25th February to 25th March 2022
Kurt Hüpfner’s 70 years ongoing oeuvre consists of sculptures, assemblages, collages, paintings, wall hangings, caricatures, graphic reproduction, bundles, text pictures, graphic novels and hundreds of drawings. The main themes in his art are political events, personal memories and encounters as well as his personal studies of authors, artists and text sources. The outcome is a unique world, full of mythical creatures and figures, created using a variety of materials, colours and forms.
Marianne Langs central medium of representation is the drawing – but thinks of the medium in a larger scale by experimenting with different techniques, materials and perspectives. The common topic in the art by Lang is the tension between human beings and nature. The way we think about nature, space and architecture is shaped by the way we think about boundaries. How far do we go to intervene in nature? When comes the point where nature conquers back?
From canvas to paper and sewing work to objects, the artist calls it “working on trial and error”. Many materials are recycled through Petra Lupe and find their way from her surroundings into her work. Working in series is particularly important for Lupe, because only by repeatedly dealing with one topic or material she dives deeper and finds her way forward layer by layer until the right visual language is found.
There is a recurring theme in Peter Baldinger's extensive oeuvre: Dissolution. Whereby he always approaches it from a different point of view, tries to rediscover it through different techniques and engages with it playfully. In his art Baldinger works with everyday motifs and well-known subjects from art history in a very systematic way, asking himself: How much information is necessary to recognize a picture motif? Or reverse: How much can image resolution be lowered without losing the motif?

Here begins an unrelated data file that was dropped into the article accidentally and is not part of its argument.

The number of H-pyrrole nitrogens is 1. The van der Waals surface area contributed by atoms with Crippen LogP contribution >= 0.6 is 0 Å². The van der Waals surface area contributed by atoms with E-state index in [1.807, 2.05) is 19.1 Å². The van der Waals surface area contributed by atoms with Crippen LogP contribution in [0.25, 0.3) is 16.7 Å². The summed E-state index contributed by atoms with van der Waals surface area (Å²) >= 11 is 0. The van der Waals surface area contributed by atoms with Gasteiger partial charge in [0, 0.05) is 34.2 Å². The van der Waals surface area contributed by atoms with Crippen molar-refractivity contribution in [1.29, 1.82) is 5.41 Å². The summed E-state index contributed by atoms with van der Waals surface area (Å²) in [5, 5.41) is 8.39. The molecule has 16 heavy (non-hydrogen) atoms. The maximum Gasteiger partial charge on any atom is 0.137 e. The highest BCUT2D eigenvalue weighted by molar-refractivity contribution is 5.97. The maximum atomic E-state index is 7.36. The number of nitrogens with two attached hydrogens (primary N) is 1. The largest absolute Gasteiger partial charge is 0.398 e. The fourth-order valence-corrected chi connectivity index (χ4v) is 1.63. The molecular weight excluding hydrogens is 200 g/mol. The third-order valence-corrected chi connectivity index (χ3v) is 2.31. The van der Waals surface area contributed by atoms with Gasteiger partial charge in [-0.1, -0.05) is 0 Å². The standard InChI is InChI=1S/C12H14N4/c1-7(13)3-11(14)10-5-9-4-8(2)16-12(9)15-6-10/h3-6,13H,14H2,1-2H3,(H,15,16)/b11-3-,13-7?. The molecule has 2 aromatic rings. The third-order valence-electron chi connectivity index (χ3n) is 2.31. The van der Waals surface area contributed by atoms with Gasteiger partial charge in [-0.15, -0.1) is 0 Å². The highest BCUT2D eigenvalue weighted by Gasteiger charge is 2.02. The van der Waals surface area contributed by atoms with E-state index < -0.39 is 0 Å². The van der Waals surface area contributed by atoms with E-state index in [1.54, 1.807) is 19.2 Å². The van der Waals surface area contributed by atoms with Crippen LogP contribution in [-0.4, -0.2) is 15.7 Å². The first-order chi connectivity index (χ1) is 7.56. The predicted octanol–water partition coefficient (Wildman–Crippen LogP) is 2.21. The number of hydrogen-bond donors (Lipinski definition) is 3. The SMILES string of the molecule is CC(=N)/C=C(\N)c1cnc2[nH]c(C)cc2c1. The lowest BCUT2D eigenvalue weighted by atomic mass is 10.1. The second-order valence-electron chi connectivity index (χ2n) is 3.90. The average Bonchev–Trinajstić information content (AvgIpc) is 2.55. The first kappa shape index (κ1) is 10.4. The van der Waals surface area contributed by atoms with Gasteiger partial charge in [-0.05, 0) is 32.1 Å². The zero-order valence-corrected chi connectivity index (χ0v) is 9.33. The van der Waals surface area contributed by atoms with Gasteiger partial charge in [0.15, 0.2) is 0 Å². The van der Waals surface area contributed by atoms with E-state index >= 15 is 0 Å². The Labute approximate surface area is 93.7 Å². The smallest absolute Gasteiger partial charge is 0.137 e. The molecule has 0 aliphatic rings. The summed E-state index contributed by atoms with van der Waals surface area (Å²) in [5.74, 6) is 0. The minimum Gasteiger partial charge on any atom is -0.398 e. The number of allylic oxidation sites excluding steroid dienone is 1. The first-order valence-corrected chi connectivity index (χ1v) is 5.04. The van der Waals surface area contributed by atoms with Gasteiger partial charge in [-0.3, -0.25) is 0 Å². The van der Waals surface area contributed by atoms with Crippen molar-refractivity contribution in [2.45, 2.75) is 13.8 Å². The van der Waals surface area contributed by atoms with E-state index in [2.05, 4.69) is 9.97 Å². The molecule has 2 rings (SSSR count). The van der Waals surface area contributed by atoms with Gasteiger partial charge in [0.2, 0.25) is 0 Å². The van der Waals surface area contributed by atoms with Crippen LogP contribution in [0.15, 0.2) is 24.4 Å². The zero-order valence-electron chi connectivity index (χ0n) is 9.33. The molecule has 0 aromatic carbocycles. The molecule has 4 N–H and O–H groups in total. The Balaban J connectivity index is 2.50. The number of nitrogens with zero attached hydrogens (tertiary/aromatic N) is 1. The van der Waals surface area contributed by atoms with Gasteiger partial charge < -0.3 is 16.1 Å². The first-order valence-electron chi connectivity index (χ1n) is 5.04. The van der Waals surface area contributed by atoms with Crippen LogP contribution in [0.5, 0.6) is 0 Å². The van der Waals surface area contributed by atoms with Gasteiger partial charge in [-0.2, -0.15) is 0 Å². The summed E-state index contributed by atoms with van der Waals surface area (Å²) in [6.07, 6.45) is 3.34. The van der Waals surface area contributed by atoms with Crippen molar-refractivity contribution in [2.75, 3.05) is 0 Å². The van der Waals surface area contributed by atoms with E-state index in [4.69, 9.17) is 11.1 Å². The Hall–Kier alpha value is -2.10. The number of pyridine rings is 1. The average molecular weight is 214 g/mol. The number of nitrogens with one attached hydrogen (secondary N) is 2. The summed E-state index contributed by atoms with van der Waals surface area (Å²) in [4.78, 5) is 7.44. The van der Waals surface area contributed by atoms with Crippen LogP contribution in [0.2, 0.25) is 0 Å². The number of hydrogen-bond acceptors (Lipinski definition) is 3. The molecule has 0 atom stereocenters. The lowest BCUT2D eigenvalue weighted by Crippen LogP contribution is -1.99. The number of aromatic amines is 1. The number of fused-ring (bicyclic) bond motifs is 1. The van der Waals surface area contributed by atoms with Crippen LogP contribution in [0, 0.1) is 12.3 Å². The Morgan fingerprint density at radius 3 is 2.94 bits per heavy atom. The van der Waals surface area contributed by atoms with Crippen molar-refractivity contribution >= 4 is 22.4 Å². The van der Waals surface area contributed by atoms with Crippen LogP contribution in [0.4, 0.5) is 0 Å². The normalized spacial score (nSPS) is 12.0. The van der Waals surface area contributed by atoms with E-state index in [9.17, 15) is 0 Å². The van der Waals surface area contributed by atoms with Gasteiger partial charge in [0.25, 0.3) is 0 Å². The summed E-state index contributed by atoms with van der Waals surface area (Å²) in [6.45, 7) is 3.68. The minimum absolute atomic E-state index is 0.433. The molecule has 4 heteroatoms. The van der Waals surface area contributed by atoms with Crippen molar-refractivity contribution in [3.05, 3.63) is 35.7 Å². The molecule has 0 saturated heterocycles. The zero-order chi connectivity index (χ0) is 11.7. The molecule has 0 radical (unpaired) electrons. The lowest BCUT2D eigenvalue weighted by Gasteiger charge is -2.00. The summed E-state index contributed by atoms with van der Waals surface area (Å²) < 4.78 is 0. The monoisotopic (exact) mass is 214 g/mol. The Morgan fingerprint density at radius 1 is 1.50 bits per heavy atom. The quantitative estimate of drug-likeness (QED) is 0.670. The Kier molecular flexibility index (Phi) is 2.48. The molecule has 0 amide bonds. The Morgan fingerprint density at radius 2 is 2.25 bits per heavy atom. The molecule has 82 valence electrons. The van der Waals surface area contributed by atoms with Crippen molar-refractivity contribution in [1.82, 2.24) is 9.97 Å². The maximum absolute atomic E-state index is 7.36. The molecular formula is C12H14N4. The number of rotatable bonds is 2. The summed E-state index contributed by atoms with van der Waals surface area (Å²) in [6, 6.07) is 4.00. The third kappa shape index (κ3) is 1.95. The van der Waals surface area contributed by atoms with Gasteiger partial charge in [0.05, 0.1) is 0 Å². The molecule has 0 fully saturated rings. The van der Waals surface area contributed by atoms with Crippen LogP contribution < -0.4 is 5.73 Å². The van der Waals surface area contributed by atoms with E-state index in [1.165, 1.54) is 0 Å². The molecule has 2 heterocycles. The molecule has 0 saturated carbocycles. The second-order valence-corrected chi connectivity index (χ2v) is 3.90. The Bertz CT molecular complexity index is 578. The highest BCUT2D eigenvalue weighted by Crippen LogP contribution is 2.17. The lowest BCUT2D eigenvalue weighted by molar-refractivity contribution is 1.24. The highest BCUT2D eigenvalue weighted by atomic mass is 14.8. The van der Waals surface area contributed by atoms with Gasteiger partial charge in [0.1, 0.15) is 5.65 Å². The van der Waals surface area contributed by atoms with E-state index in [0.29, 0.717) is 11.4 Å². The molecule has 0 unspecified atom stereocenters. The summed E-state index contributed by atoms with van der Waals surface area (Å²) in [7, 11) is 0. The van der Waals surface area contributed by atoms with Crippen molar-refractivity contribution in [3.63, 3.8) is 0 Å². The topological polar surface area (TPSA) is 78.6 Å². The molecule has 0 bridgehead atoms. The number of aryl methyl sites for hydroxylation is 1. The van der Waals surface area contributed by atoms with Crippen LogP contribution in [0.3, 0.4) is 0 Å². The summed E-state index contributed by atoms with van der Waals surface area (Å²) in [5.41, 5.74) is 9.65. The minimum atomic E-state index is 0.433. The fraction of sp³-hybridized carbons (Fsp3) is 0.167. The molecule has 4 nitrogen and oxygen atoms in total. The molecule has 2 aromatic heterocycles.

Since 2019 Christine Mayr has dedicated herself to a new topic – face blindness. She is working to bring this special form of perception to paper, giving the spectator an impression of how individuals with face blindness experience their environment. Mayr draws with coloured pencils on paper, her sculptures are constructed from ceramic and are sometimes coloured and glazed. Most of the time she works intuitively, she doesn’t compose her artworks, but simply lets them grow and emerge.